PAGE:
Upstate staffing companies stay responsive to workforce demands

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Efforts combine focus on local talent with recruitment outside the region

 

Upstate staffing companies are collaborating with the region’s industry leaders to meet the high demands for a skilled and reliable workforce. Understanding local employment needs are key to recruitment services and can play a large role in showcasing the area’s ability to create a sustainable workforce.

The complete hiring plans of an incoming business must be provided to staffing companies so they can be better prepared to meet their needs, said Abby Gary, director of professional services for Human Technologies Inc.

It is important for employment services to know not only the number of hires expected but also the types of positions needing to be filled, she said.

Although staffing companies do not influence regional business recruitment firsthand, a strong indigenous workforce can be used as a persuasive marketing tool.

Gary said companies interested in relocating to the area want to see that the Upstate is capable of staffing a high-volume and high-speed facility within a reasonable amount of time.

The ability to staff large companies efficiently can appeal to industry leaders considering the Upstate of South Carolina for business relocation, she said.

HTI began establishing a relationship with ZF Lemforder Corporation five years ago while providing a staff for its Duncan facility.

Gary said the company requested HTI’s assistance once again when ZF Transmission moved into its Gray Court facility in May 2012 and began full-scale production in January of 2013.

The initial job announcement called for 800 employees, she said. To date, ZF has exceeded its initial request and is at over 1,400 employees.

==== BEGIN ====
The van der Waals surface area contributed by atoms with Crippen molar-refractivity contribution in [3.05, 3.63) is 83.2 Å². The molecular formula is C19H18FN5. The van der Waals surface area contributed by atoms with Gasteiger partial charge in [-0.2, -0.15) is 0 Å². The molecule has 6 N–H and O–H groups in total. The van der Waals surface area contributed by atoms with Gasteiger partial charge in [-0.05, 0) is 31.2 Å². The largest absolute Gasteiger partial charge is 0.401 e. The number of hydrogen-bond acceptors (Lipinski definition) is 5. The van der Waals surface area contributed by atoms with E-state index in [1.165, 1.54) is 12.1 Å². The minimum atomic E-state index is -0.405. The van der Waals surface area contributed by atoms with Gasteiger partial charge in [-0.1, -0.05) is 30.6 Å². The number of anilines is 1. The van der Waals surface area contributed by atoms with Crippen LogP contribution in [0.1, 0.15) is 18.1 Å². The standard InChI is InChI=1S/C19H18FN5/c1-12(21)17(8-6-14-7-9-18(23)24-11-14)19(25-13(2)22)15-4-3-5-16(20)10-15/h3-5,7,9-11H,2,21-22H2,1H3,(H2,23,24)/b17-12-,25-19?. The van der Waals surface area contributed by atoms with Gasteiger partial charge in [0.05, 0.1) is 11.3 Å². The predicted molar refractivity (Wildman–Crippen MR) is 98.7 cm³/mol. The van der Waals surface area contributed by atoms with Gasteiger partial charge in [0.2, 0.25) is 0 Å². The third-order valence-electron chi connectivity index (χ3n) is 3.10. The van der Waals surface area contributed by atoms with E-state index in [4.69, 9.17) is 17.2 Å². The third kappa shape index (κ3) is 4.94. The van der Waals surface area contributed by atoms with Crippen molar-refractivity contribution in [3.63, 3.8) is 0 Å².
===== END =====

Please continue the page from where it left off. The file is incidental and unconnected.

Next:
Gary said HTI created job fairs, recruiting events, partnered with SC Works, and worked with the region’s technical schools to build a staff.

Staffed entirely locally, job recruitment for ZF began with the professional and skilled labor, she said. Once production was started, “we began hiring the remainder of the workforce.”

Screen Shot 2014-07-10 at 10.21.12 AMAs large companies begin the hiring process during startup, it is impossible to complete the operation in-house, said Marisa Middaugh, HR process manager for ZF Transmissions.

HTI handled all pre-screening for candidates based on ZF’s hiring plans, she said. Upon beginning operations, staffing services enable large companies to hit the ground running with a prepared workforce and maintain that momentum as they expand.

Gary said HTI worked with Greenville Technical College to develop positions in maintenance and machining.

Machine tool technology and mechatronics were areas of study applicable to the job openings, she said.

In an interview with the Upstate Business Journal in April, Dr. Keith Miller, president of Greenville Technical College, said the school will amend their curriculum to meet workforce demands.

Greenville Technical College is shaping education to meet employer needs through programs offered in the Corporate and Career Development Division, he said. “The school was established in the 1960s to create the skilled workforce companies need for success.”

As companies come into the region with major job announcements, or an existing company expands its operations, a ripple effect is experienced throughout the marketplace.

When major job announcements are made, staffing firms are well aware of the domino effect that often occurs, said Julie Brown, president and owner of Godshall Professional Recruiting and Staffing.

When one firm expands, its resonance extends beyond job seekers and into the Tier 1, Tier 2 and Tier 3 suppliers to those major corporations, she said. Large expansions signal aftershocks that are far-reaching, and depending on the scale of the announcement and the type of hiring needed, small businesses may also feel wage pressure.

Including advertising and online posts through business and national websites such as Monster or Careerbuilder, most staffing firms use a variety of techniques in building their workforce, Brown said.

Many companies use referral programs and hold career fairs, she said. The talent may be found locally or beyond the regional market, “but it is not difficult to sell candidates on relocating to the Upstate; we are an easy sell.”

Brown said staffing and recruiting companies are uniquely qualified to assist firms as expansions occur.

The industry recruits 365 days per year and represents the largest single employee base, she said. “Because recruiting and staffing is our only business, we have a very good temperature on the job market.”

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